Yes, that’s what it’s like, being back
in the old city that once felt like home –
sort of. I did tell her I felt like a ghost.
Said it as we walked into the library
and as the words left my lips I looked
up to see another face from the past
looking right into me. I could sense
the recognition there and I’m not sure
if anyone understood what I was
trying to say – my fault, not theirs.
We had coffee – a downstairs affairwith low ceilings, oak beams and everything
tight, compact. No windows, a speaker
playing music a shade too loud, the place
bordering on too warm filled with students –
an out of the way place and I felt a strange lifting
of the spirits as I took off my coat. It was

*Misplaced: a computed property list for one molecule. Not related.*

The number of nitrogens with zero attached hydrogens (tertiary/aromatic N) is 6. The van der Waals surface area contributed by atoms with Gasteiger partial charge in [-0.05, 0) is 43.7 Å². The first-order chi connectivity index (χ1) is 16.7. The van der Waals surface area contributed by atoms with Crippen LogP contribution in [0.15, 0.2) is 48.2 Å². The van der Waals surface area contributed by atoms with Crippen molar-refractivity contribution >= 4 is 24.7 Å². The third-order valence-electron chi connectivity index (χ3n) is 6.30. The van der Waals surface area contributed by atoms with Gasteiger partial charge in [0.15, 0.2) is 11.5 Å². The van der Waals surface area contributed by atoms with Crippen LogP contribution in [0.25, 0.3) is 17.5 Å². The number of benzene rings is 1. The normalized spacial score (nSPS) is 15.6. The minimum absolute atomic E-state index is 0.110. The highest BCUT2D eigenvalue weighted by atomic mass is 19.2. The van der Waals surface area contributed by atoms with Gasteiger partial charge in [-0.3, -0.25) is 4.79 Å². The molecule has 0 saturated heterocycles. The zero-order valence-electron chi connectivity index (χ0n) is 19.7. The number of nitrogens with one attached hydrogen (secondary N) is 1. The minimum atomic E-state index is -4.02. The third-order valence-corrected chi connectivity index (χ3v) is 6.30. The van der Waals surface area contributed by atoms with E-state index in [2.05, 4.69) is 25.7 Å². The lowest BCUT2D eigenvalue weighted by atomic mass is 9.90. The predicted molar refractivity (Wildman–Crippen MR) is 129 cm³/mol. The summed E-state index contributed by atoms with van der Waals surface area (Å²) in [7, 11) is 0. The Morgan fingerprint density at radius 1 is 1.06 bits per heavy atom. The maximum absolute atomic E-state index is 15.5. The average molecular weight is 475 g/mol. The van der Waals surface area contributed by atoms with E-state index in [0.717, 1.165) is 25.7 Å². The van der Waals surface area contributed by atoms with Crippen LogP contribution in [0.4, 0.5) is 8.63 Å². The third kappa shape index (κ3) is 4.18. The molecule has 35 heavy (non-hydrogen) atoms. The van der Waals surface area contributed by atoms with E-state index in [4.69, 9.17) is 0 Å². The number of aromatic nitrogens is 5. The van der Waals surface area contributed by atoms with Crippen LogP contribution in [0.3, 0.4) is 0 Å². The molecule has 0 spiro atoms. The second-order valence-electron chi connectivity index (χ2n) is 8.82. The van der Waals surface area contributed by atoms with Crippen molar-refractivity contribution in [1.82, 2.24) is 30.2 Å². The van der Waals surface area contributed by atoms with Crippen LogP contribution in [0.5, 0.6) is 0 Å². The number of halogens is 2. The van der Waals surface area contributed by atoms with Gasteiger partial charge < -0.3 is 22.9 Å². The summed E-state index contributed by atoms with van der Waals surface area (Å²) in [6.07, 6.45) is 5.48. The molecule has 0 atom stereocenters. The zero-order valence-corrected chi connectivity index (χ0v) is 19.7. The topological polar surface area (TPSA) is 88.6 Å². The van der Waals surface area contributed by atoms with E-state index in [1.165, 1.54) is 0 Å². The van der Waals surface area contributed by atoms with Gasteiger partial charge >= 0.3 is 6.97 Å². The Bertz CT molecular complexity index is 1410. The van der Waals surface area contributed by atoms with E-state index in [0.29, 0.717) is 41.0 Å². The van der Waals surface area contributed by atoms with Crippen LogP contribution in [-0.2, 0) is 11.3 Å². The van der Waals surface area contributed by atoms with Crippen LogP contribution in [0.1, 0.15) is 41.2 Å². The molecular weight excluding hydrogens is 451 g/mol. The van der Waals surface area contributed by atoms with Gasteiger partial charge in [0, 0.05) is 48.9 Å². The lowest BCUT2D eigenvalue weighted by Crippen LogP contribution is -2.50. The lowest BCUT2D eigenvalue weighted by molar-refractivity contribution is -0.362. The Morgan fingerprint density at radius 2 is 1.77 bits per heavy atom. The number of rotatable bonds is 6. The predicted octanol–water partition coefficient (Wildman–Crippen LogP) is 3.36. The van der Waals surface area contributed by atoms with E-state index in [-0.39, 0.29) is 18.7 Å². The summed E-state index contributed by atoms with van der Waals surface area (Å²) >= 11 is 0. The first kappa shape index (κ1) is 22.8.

as if I’d been admitted to a secret club
coffee arriving in a lime-green mug
the size of a soup bowl.
Later, after we’d said goodbyeI got on the bus and the feeling
came back again. The window spotted
and smeared so the world outside
was distorted and I felt like I’d been
left behind again. I saw someone
I once knew, recognised him despite
the mire I was looking through.
He waved and I gave him the thumbs up
and grinned in spite of myself.